His Holiness the Dalai Lama comments on the importance of this Mantra that one should contemplate on its meaning while chanting it. The meaning is very deep and vast. He tells the meaning of the Mantra as –

“In dependence on a practice of a path which is an indivisible union of method and wisdom, you can transform your impure body, speech, and mind into the pure exalted body, speech, and mind of a Buddha”.

Dalai Lama explains the meaning of OM MANI PADME HUM.

Chanting these six syllables repeatedly and with the right intention is said to remind the seeker of his ability to purify his mind and speech through method and wisdom and find his own Buddhahood within himself. 

Buddhisht Culture

To reveal the Buddhahood within oneself, ‘Om Mani Padme Hum’ is recommended to be chanted daily at the same time meditating upon its meaning “Praise to the Jewel in the Lotus.”

Generally, while chanting this Mantra, a mala (a string of beads) is used. Buddhists chant this mantra during their usual meditation and prayer time. The words are also carved on the big walls of the monasteries and temples.

Mani stones with OM MANI PADME HUM Mantra. Image: Canva

Also, you can see ‘Om Mani Padme Hum’ written on the prayer flyers or carved onto rocks, known as mani stones, which is a very common and beautiful sight in Tibet. The reason why the sacred words are printed on such flyers is that they move with the wind, spread everywhere in the environment, and the entire universe feels the power of those words.

How to Chant Om Mani Padme Hum?

To let the world feel the power of this chanting, it should be done during your usual meditation or prayer time. It is a consistent practice that one should do before he starts feeling its effects.

If you wish to bring the magic of chanting to your routine, you can chant this Mantra with a focused meditative state for at least 21 times. It is preferred to repeat it 21 or 108 times with a calm and focused mind.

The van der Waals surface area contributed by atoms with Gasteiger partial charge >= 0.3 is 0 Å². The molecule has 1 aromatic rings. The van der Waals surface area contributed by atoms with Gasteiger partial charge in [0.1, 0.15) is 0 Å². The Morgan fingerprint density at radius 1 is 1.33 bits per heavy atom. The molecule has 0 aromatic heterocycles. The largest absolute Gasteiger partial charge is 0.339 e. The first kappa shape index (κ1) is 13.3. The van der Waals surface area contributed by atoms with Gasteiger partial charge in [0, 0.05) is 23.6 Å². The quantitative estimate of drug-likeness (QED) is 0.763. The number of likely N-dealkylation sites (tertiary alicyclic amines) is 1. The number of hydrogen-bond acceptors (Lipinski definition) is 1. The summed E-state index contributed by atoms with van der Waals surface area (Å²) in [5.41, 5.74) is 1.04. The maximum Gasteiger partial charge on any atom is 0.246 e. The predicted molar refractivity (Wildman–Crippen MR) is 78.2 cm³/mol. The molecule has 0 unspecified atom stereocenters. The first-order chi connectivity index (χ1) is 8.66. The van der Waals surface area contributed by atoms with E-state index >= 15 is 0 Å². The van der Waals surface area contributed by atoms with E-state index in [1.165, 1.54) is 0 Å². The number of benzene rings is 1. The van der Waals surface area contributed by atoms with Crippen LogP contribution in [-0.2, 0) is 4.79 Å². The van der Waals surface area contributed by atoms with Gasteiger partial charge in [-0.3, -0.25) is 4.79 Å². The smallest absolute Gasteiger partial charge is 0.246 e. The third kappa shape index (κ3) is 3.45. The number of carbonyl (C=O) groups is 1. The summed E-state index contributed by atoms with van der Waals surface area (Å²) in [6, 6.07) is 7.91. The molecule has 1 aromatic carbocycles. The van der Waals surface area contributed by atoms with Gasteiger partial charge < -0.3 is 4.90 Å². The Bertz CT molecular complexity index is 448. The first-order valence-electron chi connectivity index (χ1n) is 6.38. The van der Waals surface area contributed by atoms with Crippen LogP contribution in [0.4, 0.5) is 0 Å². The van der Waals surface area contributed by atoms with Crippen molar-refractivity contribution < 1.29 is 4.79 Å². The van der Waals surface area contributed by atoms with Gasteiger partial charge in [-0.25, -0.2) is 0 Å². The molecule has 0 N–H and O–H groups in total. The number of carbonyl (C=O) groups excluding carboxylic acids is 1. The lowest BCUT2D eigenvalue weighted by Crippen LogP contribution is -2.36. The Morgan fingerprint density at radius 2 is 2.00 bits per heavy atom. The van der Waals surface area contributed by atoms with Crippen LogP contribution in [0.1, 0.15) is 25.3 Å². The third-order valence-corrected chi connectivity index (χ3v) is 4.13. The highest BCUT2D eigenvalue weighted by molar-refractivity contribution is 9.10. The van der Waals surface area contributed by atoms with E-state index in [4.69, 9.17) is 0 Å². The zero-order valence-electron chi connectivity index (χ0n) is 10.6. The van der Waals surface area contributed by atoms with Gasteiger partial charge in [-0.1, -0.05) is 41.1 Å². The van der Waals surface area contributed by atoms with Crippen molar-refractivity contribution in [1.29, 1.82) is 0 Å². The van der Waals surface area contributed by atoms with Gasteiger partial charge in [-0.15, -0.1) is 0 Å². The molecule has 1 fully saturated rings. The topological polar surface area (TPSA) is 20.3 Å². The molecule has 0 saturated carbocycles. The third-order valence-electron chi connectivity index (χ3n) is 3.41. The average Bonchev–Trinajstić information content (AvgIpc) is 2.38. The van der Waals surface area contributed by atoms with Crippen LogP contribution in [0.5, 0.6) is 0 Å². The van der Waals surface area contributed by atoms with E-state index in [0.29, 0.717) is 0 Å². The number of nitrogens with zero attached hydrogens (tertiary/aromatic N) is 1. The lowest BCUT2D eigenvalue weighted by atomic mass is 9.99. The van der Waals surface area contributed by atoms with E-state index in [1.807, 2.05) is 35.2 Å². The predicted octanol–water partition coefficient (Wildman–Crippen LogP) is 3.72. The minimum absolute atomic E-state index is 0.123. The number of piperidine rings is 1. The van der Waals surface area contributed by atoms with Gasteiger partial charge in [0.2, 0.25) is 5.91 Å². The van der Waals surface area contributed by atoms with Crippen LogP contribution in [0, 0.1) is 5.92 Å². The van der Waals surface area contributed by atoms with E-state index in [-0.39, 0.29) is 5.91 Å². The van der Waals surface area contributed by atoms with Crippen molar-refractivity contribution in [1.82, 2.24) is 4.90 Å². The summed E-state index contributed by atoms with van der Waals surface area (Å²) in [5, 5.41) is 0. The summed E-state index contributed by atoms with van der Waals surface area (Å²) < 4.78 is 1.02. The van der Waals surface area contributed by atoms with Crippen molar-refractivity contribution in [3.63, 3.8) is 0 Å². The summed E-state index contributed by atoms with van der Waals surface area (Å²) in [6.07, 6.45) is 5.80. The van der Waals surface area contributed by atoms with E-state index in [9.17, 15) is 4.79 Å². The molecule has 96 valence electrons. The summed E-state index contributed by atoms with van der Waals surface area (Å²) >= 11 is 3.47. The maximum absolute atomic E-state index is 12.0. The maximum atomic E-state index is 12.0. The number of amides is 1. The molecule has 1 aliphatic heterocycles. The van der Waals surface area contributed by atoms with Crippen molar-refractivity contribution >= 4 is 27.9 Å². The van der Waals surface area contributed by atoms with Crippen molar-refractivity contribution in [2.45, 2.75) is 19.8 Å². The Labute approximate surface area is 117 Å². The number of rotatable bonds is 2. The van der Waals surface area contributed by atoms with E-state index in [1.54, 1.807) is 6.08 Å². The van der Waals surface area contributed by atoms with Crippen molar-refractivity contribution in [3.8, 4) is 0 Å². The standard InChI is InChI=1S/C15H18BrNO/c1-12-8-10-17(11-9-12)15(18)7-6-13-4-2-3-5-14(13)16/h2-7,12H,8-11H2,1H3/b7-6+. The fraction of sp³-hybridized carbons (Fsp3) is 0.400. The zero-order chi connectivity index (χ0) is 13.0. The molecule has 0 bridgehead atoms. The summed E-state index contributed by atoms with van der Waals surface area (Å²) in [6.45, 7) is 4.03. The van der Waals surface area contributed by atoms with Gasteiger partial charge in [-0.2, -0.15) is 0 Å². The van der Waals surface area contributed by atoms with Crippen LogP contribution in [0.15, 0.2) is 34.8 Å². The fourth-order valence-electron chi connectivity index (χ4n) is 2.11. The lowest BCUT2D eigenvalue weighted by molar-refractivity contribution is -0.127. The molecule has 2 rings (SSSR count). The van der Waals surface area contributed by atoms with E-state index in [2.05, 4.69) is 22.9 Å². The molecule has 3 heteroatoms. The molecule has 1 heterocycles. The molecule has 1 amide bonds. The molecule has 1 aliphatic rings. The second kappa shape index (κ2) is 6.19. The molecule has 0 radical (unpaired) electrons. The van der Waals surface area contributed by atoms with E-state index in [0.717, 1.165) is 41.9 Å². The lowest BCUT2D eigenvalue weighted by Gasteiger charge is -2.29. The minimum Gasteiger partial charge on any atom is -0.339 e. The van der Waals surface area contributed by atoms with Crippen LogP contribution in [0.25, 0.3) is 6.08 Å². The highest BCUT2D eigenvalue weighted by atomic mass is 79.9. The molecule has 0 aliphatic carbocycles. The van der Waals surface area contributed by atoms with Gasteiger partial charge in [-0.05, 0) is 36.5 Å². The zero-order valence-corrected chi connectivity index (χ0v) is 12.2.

Sit comfortably in a meditative state, focus on your breath, turn your attention inward. With inhaling, begin chanting the words ‘Om Mani Padme Hum’ slowly, by gradually expanding your attention to its script and meaning.

While in meditation, imagine that your chanting is reaching all the living beings in this universe and they are being relieved from all the sufferings. Slowly, after completing 108 rounds (1 cycle of the beads), you can end your meditation with deep breathing. 

Benefits of Om Mani Padme Hum Chanting

The benefits of Om Mani Padme Hum lie in chanting it with the pure heart; it ceases all the selfishness and frees you from the attachments. It is the Mantra for the well-being of you and everyone who is a lively part of this universe.

Here are a few benefits of chanting Om Mani Padme Hum that can transform your life in a magical way

  • It soothes the senses, promotes uninterrupted flow of the energy in your body, specially in the chakra centres that are needed the most to feel enlightenment.
  • On chanting this Mantra, you will feel a clearity in the mind. A clearer mind helps get rid of the ego. And when the ego is removed, a seeker can entirely be focused in the present state.
  • Moreover, sound vibrations of this Mantra can help clear the mind which is filled with judgements, pains, tensions, and previous karmas. It helps release all the actions that are holding you from progressing towards enlightenment.
  • Om Mani Padme Hum is the Mantra that includes the wish for well-being of all the sentient beings on this planet. Hence, its chanting relieves the sentient beings from their sufferings and helps find their divinity.
  • Buddhists believe that chanting this six-syllable Mantra will release one from four defeats of breaking the root vows and five uninterrupted negative karmas.
  • The Buddhist Tantras say that when one chants this Mantra, he achieves the four qualities that are required to be born in the sacred land of Buddha.

It is widely believed in Buddhism that chanting Om Mani Padme Hum will make up to seven generations of the person to be born in the upper realm. One person’s consciousness becomes so powerful with this Mantra that it spreads to the next seven generations.

Chanting this Mantra regularly helps an individual live a guilt-free and satisfying life.

Final Thoughts

Om Mani Padme Hum is the simplest Mantra, most commonly chanted by Buddhists all over the world. It is the way to move closer towards the divinity within the person. And once found the Buddhahood within himself, the person can purify everyone who comes in contact.

Chanting is the most healing and noble path that a person could cultivate to live spiritually. Om Mani Padme Hum is the way to do that. It purifies all the judgements, memories, unhealthy feelings, and karmas from the person’s speech and mind. And further, it brings the inner core of the person known to him to meet his own Buddha.

References

  1. Kāraṇḍavyūha sūtra https://en.wikipedia.org/wiki/
  2. Overview of the Six Perfections: Six Paramitas https://studybuddhism.com/en/tibetan-buddhism/path-to-enlightenment/